In the SaaS industry, Customer Retention is the lifeblood of any business. The metric is critical as many venture capitalists look at it and decide whether to fund the business or not. Such an important one, isn’t it? Yes, but why?
It is because the new customer pays only around 10-15% of the potential revenue that s/he can generate. The rest is uncertain. If you can prove the value that your product provides, then you can rest assured of the remaining revenue. Essentially the future revenue is dependent on how well you can retain your customers.
In this blog, you’ll learn about-
* Gross Revenue (GR),
* Net Revenue (NR),
* Difference between Gross Retention and Net Retention.
* Gross Revenue Retention (GRR) and Net Revenue Retention (NRR).
* Steps to be taken to maximize both GRR and NRR
What are Gross Revenue and Net Revenue?
When you sell your product, the revenue received is Gross Revenue (oversimplified definition). Gross Revenue is the amount of money you get after selling the product whereas Net Revenue is the amount of money the business brings in from sales after deducting the expenses.
Gross Revenue – Expense = Net Revenue
Difference between Gross Retention and Net Retention
The only difference between these two retention rates is that Gross Retention doesn’t take into account the expansion revenue while it’s calculated. It basically eliminates any kind of impact that the upsells, cross-sells, etc can have on the retention. Net Retention considers the impact that the upsells or any expansion that happened on the retention capability of the business. To understand the difference thoroughly, it’s important to know the concept clearly.
Gross Revenue Retention and Net Revenue Retention
Gross Revenue Retention (GRR) is a metric that measures your ability to retain customers for the longest time possible. Net Revenue Retention (NRR) also suggests the same. However, NRR also considers the upgrades or the expansion that happened during the specific period of time.
In a Saas business, an NRR rate >100% is a good growth Indicator. For SaaS companies targeting SMB markets, anything over 90% is good NRR whereas, for Enterprise SaaS, an NRR >=125% is considered a good measure.
Check out the Guide For VP Of Customer Success (CS) To Achieve 125% ARR!. This blog details the nuances that you need to understand if you’d want to achieve a 125% ARR.
The formula to calculate GRR and NRR is depicted as follows:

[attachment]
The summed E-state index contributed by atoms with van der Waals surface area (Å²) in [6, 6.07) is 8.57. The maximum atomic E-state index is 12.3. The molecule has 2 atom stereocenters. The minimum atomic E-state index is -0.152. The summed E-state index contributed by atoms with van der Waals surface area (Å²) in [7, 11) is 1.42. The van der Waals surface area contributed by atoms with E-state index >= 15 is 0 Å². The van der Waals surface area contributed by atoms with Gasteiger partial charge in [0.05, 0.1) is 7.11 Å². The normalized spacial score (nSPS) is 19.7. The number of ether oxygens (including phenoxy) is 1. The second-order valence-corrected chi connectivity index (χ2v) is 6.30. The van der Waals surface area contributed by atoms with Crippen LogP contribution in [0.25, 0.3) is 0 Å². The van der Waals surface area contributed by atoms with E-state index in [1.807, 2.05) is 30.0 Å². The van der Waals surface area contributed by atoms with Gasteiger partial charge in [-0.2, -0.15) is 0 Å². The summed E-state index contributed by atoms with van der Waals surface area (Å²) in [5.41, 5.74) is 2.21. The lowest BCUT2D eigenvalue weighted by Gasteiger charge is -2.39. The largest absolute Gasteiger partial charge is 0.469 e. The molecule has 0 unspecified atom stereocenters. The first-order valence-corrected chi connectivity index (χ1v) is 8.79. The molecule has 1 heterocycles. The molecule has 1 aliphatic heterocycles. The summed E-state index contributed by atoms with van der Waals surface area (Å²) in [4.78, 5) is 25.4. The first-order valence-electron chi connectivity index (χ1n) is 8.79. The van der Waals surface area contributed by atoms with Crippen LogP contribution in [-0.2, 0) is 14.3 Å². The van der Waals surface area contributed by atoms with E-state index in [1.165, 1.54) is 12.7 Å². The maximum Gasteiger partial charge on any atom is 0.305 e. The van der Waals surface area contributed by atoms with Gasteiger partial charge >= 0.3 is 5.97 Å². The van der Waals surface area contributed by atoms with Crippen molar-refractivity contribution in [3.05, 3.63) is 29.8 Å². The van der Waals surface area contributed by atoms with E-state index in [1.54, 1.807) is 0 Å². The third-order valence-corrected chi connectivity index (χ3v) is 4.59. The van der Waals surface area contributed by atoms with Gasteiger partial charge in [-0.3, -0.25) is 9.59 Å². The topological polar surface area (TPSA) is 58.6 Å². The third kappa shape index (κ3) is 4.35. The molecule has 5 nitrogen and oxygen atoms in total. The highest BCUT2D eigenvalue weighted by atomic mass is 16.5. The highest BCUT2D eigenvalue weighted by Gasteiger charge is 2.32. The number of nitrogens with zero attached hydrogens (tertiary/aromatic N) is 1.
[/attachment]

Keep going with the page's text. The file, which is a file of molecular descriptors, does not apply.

GRR= [(Revenue from renewals – Revenue lost due to churn and downgrades) / MRR at the beginning of the month)]
NRR= [(Revenue from renewals + Revenue from upgrades– Revenue lost due to churn and downgrades) / MRR at the beginning of the month]
For example, if your MRR at the beginning of the month was $10,000, the upgrades were to the tune of $1000, your MRR from renewals at the end of the month was $9500, you lost $250 due to churn and lost another $250 due to downgrades. Replacing these numbers into the formula would give:
GRR= [(9500-250-250) / 10000)] = 90%
NRR= [(9500-250-250+1000) / 10000)] = 100%
As you can see, GRR is not bothered about upgrades, whereas NRR takes them into account as well.
Steps to maximize Gross Revenue Retention and Net Revenue Retention
For Gross Revenue Retention
Invest heavily in Customer Success. You can’t assume to receive a recurring stream of revenue if you’re not proactive in your approach towards customers. It requires commitment towards building a healthy relationship, value realization, and exceptional customer experience.
Onboarding is the stage to make your first and possibly the best impression. A stage, at which on average 75% of SaaS businesses witness churn, is an opportunity for you to be in the remaining 25% category.
Create processes across different functional departments that ensure customer success. Alignment between internal teams can go a long way in providing that extraordinary customer experience.
For Net Revenue Retention
Track your biggest customers closely. It ensures faster product adoption there and consequently an early time to value. It maximizes your revenue from that segment.
Data is your friend. Never shy away from analyzing data a bit deeper. You’ll glean insights about product adoption, utilization, health scores, etc. that you’d have never figured out by yourself.
Optimize product engagement. Sending out alerts whenever a new feature is released, providing training/tutorials, etc assists in ensuring consistent engagement between the user and the product.
Provide a bonus/variable component in CSM compensation. This motivates the customer success managers to own up to the responsibilities/goals of their department.
Final Thoughts on Revenue Retention
Increasing recurring revenue through retaining customers is your most important goal. If you’re a SaaS business, NRR/GRR must be your north star metric. These are important as they let you know about the customer journeys. It can clearly indicate the stages at which upselling/expansion can happen.
It can help you identify what is and what is not working for your business. Plugging any leaks to improve your revenue retention is the ultimate goal that these retention metrics help with.